You’re in fight-or-flight mode. Unexpected breakups can throw you into fight-or-flight mode. Your body is flooded with adrenaline and cortisol to help you respond to the perceived emergency, and your muscles literally tense, ready to leap into action. Thinking calmly and maturely when your body is full of “action” hormones is impossible. You won’t be able to think rationally until your danger response has subsided.
You want answers. If your partner dumps you out of the blue, you won’t be able to come to terms with it until you understand why it’s happened. Taking the high road may be possible at some point, but for the moment, you’re focused on getting answers. Sadly, there are rarely satisfying answers in situations like this. Love is messy, and you may never get the logical explanation you’re looking for.
You can’t let go. Losing a long-term relationship can set off a grieving process, and one of the stages of grief is denial. It’s a defense mechanism: losing your partner is so painful that you have to tell yourself it isn’t real to avoid falling apart. You will start planning how to get them back. You’ll tell yourself it’s temporary and they’ll be back of their own accord. Taking the high road isn’t a possibility when you haven’t accepted that the relationship is over.
How To Cope When You Can’t Take The High Road
For all these reasons, taking the high road can feel impossible after a breakup. If it’s outside your abilities at this early stage, there are a few steps you can take first:
Go no contact. The no contact rule states that you cannot have any communication with your ex. No texting, no phone calls, no face-to-face interactions, and no social media engagement (including scrolling through their feed). It feels like cutting off your arm at first, but blocking them on all channels will eventually help you move on.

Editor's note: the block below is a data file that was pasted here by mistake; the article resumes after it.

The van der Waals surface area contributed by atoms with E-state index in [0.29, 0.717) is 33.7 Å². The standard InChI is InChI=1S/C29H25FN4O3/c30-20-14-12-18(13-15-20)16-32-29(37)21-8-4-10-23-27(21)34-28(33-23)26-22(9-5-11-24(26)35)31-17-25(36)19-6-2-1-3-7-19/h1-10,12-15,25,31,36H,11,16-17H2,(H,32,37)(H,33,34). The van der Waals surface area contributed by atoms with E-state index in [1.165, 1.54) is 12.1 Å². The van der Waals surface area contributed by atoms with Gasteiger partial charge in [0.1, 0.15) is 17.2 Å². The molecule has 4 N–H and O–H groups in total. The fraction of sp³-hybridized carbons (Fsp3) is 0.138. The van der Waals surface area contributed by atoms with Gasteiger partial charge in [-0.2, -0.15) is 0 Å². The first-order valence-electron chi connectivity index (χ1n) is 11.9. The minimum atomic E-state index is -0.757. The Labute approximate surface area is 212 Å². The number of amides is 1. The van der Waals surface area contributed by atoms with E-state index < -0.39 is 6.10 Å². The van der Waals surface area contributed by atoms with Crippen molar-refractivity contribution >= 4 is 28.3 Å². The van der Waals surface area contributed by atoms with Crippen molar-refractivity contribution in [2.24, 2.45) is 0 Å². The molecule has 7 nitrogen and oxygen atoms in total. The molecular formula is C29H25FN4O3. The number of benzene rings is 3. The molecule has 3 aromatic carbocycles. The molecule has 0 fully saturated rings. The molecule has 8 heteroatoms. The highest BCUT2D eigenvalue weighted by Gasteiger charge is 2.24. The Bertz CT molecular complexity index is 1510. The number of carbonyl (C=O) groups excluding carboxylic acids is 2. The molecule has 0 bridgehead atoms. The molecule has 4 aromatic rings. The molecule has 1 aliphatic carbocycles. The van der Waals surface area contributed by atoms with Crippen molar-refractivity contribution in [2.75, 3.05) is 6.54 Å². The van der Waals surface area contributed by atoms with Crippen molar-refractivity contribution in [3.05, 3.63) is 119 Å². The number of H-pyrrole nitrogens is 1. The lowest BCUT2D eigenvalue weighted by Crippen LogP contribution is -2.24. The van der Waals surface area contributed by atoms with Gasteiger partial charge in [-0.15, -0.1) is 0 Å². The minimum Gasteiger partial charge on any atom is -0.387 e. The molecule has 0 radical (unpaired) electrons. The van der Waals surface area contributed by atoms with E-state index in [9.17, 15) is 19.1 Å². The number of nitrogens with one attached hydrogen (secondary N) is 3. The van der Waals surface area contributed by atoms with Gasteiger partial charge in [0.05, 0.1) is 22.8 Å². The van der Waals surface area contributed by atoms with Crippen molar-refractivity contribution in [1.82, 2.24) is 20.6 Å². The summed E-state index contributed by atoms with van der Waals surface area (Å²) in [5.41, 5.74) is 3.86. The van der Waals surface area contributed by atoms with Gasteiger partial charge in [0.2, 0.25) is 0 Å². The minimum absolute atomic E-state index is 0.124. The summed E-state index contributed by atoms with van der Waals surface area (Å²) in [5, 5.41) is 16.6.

Let your friends and family distract you. You may have lost your closest bond, but don’t isolate yourself from all the other people who love you. Friends and family are a vital part of getting over a breakup. Let them comfort you and distract you. Tell them what you need (long conversations about your ex? Zero mention of your ex whatsoever?) and they will be there for you.
Have a rebound. Rebounds aren’t for everyone, but if casual sex helps you forget about your ex and bring a little joy into your life, it’s worth trying. It might take away your stress for a little while and remind you that other people are out there. On the other hand, if you know it will make you miss your ex even more, steer clear.
Take up an exercise class. Exercise is a healthy way to work through intense emotions. If you’re angry, go to a boxing class and punch a bag until your arms fail. If you’re confused and grieving, activities like yoga and running can help you process. Maybe you just want to feel like you belong in your body after the identity crisis of losing your relationship. Exercise can help with all these things.
Accept responsibility for the part you played. Ditching your victim mentality is painful because it forces you to see yourself as more than a victim of your evil ex. This doesn’t mean that you have to blame yourself for what happened–in some cases such as cheating, your ex may be fully to blame. But seeing the relationship as a complex interplay between two equally powerful individuals will help you regain perspective and agency as you move forward.